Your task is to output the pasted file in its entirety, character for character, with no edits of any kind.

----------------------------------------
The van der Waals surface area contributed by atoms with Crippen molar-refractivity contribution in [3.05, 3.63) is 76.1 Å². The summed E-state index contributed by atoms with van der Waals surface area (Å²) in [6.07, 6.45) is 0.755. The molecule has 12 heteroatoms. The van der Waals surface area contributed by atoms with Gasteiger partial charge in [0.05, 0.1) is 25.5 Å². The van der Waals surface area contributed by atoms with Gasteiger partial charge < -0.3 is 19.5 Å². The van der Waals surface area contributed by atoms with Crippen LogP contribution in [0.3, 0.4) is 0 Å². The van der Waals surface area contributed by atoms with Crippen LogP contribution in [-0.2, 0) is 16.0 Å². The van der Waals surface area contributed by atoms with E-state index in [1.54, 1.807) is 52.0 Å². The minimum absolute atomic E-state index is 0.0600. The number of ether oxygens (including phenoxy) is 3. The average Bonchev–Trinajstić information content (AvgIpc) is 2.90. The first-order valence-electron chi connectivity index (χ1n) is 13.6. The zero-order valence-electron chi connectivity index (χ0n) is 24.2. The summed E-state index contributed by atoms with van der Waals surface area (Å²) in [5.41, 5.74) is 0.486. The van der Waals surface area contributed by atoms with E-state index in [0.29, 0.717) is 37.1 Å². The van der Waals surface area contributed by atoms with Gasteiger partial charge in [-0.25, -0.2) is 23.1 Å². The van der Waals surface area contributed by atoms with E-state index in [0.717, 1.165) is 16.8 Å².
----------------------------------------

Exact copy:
The van der Waals surface area contributed by atoms with Crippen molar-refractivity contribution in [3.05, 3.63) is 76.1 Å². The summed E-state index contributed by atoms with van der Waals surface area (Å²) in [6.07, 6.45) is 0.755. The molecule has 12 heteroatoms. The van der Waals surface area contributed by atoms with Gasteiger partial charge in [0.05, 0.1) is 25.5 Å². The van der Waals surface area contributed by atoms with Gasteiger partial charge < -0.3 is 19.5 Å². The van der Waals surface area contributed by atoms with Crippen LogP contribution in [0.3, 0.4) is 0 Å². The van der Waals surface area contributed by atoms with Crippen LogP contribution in [-0.2, 0) is 16.0 Å². The van der Waals surface area contributed by atoms with E-state index in [1.54, 1.807) is 52.0 Å². The minimum absolute atomic E-state index is 0.0600. The number of ether oxygens (including phenoxy) is 3. The average Bonchev–Trinajstić information content (AvgIpc) is 2.90. The first-order valence-electron chi connectivity index (χ1n) is 13.6. The zero-order valence-electron chi connectivity index (χ0n) is 24.2. The summed E-state index contributed by atoms with van der Waals surface area (Å²) in [5.41, 5.74) is 0.486. The van der Waals surface area contributed by atoms with E-state index in [0.29, 0.717) is 37.1 Å². The van der Waals surface area contributed by atoms with Gasteiger partial charge in [-0.25, -0.2) is 23.1 Å². The van der Waals surface area contributed by atoms with E-state index in [0.717, 1.165) is 16.8 Å².